On the morning of Sept. 11, 2001, I, like millions of fellow Americans, was on my daily commute to work, only I work two blocks from the White House. I first heard the news on the elevator up to my floor: “A plane hit the World Trade Center in New York.” There were no details at that point and no reason to think that America was under attack. Once I reached my desk and got on the Internet, I realized there was a much bigger story and, like all my fellow Americans, I was then glued to the coverage.
We all heard about - and watched - planes crashing into both of the Twin Towers, the Pentagon and a field in rural Pennsylvania. When reports surfaced that planes still in the air might be part of the coordinated attack, and that the White House and U.S. Capitol were among potential targets, that presented an immediate personal dilemma: Where do I go? In my office, I was two blocks from the White House and at the time I lived across the street from the Library of Congress, one block from the U.S. Capitol. My then-girlfriend, now wife, worked at that time in the tallest building in Chicago, another potential target. Where would we be safe? It’s not a question I’d ever had to answer before in my life.
I ended up walking back to my house, as the pandemonium made any other form of transportation in the city unreliable. When I got to our corner at First and C Streets, S.E., there was an Army tank with soldiers in the middle of the intersection. It sat there for the next six months until the permanent barricades took its place.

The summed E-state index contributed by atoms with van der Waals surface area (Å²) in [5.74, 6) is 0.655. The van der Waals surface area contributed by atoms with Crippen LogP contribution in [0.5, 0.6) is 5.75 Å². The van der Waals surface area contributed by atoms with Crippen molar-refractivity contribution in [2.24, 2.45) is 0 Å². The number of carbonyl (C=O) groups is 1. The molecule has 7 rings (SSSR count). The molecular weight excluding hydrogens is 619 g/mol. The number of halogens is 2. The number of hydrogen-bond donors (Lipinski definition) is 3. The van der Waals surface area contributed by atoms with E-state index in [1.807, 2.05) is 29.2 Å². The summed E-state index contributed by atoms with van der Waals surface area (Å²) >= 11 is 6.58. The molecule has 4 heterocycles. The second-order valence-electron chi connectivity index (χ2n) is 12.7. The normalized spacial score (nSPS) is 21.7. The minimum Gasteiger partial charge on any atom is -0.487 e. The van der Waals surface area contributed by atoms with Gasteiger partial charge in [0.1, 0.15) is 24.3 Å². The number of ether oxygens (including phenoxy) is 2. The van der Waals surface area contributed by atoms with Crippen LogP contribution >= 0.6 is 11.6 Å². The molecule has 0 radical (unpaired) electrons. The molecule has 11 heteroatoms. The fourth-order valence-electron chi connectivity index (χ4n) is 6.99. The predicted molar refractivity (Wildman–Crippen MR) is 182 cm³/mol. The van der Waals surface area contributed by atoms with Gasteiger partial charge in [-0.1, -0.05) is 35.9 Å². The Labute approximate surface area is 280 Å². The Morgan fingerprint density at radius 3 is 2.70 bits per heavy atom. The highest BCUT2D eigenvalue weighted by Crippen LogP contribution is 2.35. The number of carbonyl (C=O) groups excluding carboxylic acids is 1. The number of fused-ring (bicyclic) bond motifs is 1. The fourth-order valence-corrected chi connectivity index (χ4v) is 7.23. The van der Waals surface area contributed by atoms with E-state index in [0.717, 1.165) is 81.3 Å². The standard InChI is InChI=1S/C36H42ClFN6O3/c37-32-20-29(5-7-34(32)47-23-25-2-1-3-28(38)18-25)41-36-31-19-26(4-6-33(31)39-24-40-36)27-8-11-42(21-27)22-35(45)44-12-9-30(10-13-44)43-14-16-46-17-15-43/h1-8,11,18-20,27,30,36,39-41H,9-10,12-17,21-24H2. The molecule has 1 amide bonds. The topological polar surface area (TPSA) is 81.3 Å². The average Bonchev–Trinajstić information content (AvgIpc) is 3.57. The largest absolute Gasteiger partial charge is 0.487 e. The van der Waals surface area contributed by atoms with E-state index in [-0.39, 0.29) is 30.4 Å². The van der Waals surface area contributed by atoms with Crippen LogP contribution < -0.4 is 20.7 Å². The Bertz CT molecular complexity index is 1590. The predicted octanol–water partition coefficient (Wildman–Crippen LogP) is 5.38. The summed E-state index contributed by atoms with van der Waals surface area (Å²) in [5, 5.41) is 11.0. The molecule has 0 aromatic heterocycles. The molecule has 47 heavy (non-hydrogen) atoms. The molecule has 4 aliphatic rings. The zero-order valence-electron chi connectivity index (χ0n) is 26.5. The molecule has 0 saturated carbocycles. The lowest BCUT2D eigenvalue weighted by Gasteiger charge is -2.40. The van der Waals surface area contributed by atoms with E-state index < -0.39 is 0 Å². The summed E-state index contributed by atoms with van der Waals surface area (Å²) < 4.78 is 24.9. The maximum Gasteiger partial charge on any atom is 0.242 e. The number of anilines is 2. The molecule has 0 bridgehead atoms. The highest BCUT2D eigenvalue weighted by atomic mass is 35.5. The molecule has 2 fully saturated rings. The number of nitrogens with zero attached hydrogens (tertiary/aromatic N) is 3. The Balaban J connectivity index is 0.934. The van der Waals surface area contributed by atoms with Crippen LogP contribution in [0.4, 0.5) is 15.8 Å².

My dad’s father was a Navy doctor; my mom’s father a motorcycle cop. My father was a Marine. I have one brother who is a cop, and my other brother works for the Transportation Security Administration at BWI. They all served so I wouldn’t have to. I’d have made a lousy soldier, and I was lucky enough that the particular time in my life that I was eligible I wasn’t necessarily needed and that service was optional.
I realize that I am not unique having family members that have served our country. And living in Washington, D.C., I realize that everyone in the area has stories related to that day almost 10 years ago that probably mirror mine. I didn’t lose a loved one in the Sept. 11 attacks, but know several that did. The events of that day changed the way that America does business and the way Americans live, and last night’s news of the death of the man responsible for those attacks triggered a public catharsis, a remarkable impromptu display of relief, pride and patriotism that reminds us that despite our philosophical differences, we are one nation.
What does this have to do with sports? Well, in an unbelievable and serendipitous coincidence, the Washington Nationals happen to be sponsoring Military Appreciation Night at Nationals Park during the 7:05 p.m. game with the San Francisco Giants tonight. The event has been planned for weeks, but the timing couldn’t be more perfect. Many teams acknowledge the military during games these days, and I have to admit, I go to so many games that these moments of appreciation often blend in with the commercials and other entertainment between innings or breaks in the action. They shouldn’t.
Tonight, the Nationals will provide free tickets to veterans. Military personnel can receive up to four complimentary tickets by just showing up at the box office with a valid ID. It’s a small gesture by the Nats and Major League Baseball, but it’s still a nice gesture. Military personnel will also be involved in pregame and in-game ceremonies, as well. It should be an especially poignant and moving night at the ballpark, providing another outlet for Americans to express their gratitude to those that serve to protect our way of life, our security, our national interests. To protect our freedom.
Dave Nichols covers the Washington Nationals for Nats News Network. Read Nichols’ Nationals observations as MASNsports.com begins a season-long initiative of welcoming guest bloggers to our site. All opinions expressed are those of the guest bloggers, who are not employed by MASNsports.com but are just as passionate about their baseball as our roster of writers.